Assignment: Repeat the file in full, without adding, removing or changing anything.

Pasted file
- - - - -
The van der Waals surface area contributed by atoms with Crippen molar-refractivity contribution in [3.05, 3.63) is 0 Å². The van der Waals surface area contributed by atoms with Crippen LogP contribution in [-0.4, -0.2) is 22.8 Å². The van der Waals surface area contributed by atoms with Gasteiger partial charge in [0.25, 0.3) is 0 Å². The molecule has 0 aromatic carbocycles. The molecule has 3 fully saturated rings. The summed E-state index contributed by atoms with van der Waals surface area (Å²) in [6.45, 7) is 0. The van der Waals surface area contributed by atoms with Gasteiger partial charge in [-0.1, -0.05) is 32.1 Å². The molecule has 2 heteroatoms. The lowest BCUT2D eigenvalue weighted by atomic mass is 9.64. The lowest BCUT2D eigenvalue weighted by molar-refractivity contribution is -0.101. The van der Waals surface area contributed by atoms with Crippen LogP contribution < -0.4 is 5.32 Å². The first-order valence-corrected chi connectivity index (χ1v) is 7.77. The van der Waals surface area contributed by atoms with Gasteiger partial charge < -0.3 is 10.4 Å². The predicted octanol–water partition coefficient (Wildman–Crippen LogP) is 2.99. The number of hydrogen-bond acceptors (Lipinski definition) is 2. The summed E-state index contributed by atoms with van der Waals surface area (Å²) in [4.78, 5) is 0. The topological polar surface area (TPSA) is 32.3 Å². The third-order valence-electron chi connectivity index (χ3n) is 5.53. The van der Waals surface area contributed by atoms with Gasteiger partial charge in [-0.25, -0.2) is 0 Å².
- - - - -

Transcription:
The van der Waals surface area contributed by atoms with Crippen molar-refractivity contribution in [3.05, 3.63) is 0 Å². The van der Waals surface area contributed by atoms with Crippen LogP contribution in [-0.4, -0.2) is 22.8 Å². The van der Waals surface area contributed by atoms with Gasteiger partial charge in [0.25, 0.3) is 0 Å². The molecule has 0 aromatic carbocycles. The molecule has 3 fully saturated rings. The summed E-state index contributed by atoms with van der Waals surface area (Å²) in [6.45, 7) is 0. The van der Waals surface area contributed by atoms with Gasteiger partial charge in [-0.1, -0.05) is 32.1 Å². The molecule has 2 heteroatoms. The lowest BCUT2D eigenvalue weighted by atomic mass is 9.64. The lowest BCUT2D eigenvalue weighted by molar-refractivity contribution is -0.101. The van der Waals surface area contributed by atoms with Crippen LogP contribution < -0.4 is 5.32 Å². The first-order valence-corrected chi connectivity index (χ1v) is 7.77. The van der Waals surface area contributed by atoms with Gasteiger partial charge < -0.3 is 10.4 Å². The predicted octanol–water partition coefficient (Wildman–Crippen LogP) is 2.99. The number of hydrogen-bond acceptors (Lipinski definition) is 2. The summed E-state index contributed by atoms with van der Waals surface area (Å²) in [4.78, 5) is 0. The topological polar surface area (TPSA) is 32.3 Å². The third-order valence-electron chi connectivity index (χ3n) is 5.53. The van der Waals surface area contributed by atoms with Gasteiger partial charge in [-0.25, -0.2) is 0 Å².